This is an interesting and small (144 pages) book by Jérôme Douzelet, a chef and owner of a nice hotel cum restaurant, and Gilles-Eric Séralini, a molecular biologist, political advisor, an activist on genetically modified organisms and foods, who got several times in trouble with Monsanto. Still, this did not refrain me from reading the book, which sets out to show that, at blind tastings, people can detect the flavor of pesticides in wine and/or in fresh water in which a certain number of pesticides were diluted at the same concentration as in wines. And indeed, in blind tastings, subjects seem to be able to identify the flavor of specific “ingredients.” The book is written in French, but a summary can be found in the paper by Gilles-Eric Séralini and Jérôme Douzelet (2017). But I started reading the book with the list of poisons used in the wine “industry.” They are listed in alphabetical order with, between brackets, comments on nose and mouth: Boscalid, fungicide (taste of chlorine, evokes the smell of burning); Cyprodinil, fungicide (burns in the throat, bitterness, astringent); Fenhexamid, fungi- cide (taste of chemical candy, strawberry, chocolate, chlorinated vanilla, cardboard); Folpel and Phthalimid, fungicide (volatile alcohol, dries the palate, pecks the tip of the tongue, bitterness); Glyphosate, weed killer (acidic, burns, blocs detection in the mouth, pecks in the throat); Iprodione, fungicide (irritates, burns, tastes of old plastic, bleach, burnt tire, but also some vanilla); Iprovalicard, fungicide (astringent, taste of chlorine, or chemical drug, mold, but also taste of nuts); Polyethoxylated, tallow amine, used in Roundup and other friendly pesticides and weed killers (drains and blocks papillae, rough, but also scents of flowers); Pyrimethanil, fungi- cide (taste of earth, dust, pine, menthol, aspirin, bleach); and, of course, the best was kept for the end, Roundup, weed killer (putrefied wood, benzene, dries the mouth and the tongue, burns or pecks). Most of this tastes good, indeed, and the authors should be congratulated for having taken the pain to describe the characteristics (nose and mouth) of each poison when it is diluted in fresh water (see more later). The authors claim that, to their knowledge, the experiment they ran was “the first where humans [could] identify pesticides by taste.”1 They met with some 70 other wine professionals and organized a series of blind tastings, each of which consisted of two wines (one bio, the other “normal”) from the same (seven) regions, similar terroirs (as long as terroir can be defined), the same grapes, and the same vintages. Before the blind tastings were held, all wines (16 times two, for bio and “normal”) had been tested in two professional labs to dis- cover which pesticides and heavy metals they contained. Samples of “water” were prepared by mixing the pesticides found in the wines coming from some 30 vine- yards. The glasses of “water” contained the exact same dosages as those found in the wines. The blind tasting of each couple of wines was organized as follows: Step 1. Tasting the two wines, and choosing which one was preferred, and why. Step 2. Detecting pesticides in “water.” Each taster was presented with glasses of “water,” containing the quantity of one of the pesticides the taster had detected in the wine.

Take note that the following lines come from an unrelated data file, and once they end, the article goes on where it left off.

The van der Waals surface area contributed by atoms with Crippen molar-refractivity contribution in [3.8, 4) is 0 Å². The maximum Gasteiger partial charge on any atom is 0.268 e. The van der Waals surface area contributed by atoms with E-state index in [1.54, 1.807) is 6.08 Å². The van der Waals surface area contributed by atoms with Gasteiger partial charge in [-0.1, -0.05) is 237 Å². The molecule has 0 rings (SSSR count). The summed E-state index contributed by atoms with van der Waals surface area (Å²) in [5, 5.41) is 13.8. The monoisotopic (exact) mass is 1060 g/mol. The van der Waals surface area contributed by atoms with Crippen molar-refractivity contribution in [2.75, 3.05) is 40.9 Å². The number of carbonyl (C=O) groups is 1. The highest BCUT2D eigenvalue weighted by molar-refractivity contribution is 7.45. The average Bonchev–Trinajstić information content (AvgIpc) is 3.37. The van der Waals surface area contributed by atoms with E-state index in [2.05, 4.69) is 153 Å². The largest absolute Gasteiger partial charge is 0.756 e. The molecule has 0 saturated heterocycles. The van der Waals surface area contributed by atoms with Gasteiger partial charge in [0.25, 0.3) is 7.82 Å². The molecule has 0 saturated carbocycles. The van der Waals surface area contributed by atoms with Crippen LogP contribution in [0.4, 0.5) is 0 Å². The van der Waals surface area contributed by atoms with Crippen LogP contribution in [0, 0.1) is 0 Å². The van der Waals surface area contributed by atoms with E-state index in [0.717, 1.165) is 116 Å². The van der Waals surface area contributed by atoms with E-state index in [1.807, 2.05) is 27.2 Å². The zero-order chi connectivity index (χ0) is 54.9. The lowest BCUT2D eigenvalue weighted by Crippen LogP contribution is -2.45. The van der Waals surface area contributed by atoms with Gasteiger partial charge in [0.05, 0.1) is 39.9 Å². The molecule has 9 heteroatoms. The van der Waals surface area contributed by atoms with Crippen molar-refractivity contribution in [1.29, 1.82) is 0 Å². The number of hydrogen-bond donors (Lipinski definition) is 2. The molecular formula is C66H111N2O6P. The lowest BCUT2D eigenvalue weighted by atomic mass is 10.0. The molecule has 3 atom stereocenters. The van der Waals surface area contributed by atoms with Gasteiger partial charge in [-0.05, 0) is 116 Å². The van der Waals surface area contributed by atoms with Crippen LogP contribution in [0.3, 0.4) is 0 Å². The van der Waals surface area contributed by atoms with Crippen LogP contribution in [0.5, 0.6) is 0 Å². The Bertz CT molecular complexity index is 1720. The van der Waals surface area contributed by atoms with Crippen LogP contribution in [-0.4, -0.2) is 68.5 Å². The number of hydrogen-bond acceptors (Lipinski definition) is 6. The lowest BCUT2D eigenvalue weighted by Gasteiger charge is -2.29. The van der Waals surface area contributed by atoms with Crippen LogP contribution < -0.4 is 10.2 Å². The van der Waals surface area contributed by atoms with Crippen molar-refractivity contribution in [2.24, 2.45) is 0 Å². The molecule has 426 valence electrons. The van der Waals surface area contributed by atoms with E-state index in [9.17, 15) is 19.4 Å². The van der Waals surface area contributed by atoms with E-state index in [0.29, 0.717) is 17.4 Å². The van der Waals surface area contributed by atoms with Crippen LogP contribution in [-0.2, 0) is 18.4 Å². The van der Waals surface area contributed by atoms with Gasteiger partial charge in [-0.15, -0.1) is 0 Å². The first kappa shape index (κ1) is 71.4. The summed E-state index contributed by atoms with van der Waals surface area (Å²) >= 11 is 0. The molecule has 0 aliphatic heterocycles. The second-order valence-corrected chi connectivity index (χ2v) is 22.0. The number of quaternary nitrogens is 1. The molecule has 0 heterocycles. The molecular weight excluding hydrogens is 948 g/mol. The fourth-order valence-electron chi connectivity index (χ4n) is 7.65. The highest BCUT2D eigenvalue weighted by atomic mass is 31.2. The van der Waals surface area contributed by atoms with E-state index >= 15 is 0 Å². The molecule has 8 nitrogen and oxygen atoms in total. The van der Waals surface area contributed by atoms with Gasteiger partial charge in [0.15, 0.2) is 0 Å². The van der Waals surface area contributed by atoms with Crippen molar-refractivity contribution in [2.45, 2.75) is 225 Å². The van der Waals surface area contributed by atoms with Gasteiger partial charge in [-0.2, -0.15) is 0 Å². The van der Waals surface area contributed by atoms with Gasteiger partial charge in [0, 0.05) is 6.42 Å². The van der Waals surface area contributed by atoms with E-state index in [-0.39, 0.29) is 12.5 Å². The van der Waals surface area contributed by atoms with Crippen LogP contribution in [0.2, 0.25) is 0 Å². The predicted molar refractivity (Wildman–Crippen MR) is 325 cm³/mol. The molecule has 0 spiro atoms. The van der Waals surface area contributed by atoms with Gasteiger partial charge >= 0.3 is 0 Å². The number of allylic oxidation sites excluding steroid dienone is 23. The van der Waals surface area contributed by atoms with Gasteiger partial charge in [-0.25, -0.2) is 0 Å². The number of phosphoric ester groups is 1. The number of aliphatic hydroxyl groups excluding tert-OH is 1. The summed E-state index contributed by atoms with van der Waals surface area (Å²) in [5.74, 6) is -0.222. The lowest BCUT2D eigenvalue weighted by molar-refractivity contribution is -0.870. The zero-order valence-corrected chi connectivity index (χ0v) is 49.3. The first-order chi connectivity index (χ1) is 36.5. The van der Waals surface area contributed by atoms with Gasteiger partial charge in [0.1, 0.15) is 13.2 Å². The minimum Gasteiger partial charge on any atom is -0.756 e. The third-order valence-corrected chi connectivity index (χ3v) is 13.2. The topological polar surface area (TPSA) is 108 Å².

Step 3. Tasters had to recognize the pesticides tasted in one or both wines of Step 1. They also had to briefly describe what they noticed, with as much precision as possible. The results of the 195 blind tests that they ran in 2017 and that are discussed in the book are as follows: (a) in 77 percent of the cases, the bio wine was preferred; (b) 57 percent of the tasters were able to match the taste of pesticides in the “water” and the one in the (usually non-bio) wine, but could not necessarily put a name on the pesticide, with the exception of Fenhexamid, however, they fully acknowledged that pesticides changed the taste of natural aromas; and (c) the idea of tasting diluted pesticides in water at the dosage that is found in wines led to sensations that permeate the brain and eventually made it possible to recognize them in wines. According to the authors, some of them taste as artificial strawberries, others as old beards of smokers, or beards of old smokers. To my understanding, the main idea was to determine whether wine tasters, once they are slightly trained, can find and distinguish the tastes of these poisons, and the way I understood the book, the message is fivefold: (a) pesticides change the taste of wines, (b) it does not take very long for experienced tasters to distinguish that the wines they taste contain pesticides they can discern, and how each pesticide tastes, (c) professional wine tasters should be trained to detect pesticides, (d) professional wine critics should perhaps dwell on those additional flavors in the papers they write, and make consumers aware of what they drink, and most importantly, (e) never provoke or mess with Monsanto.2)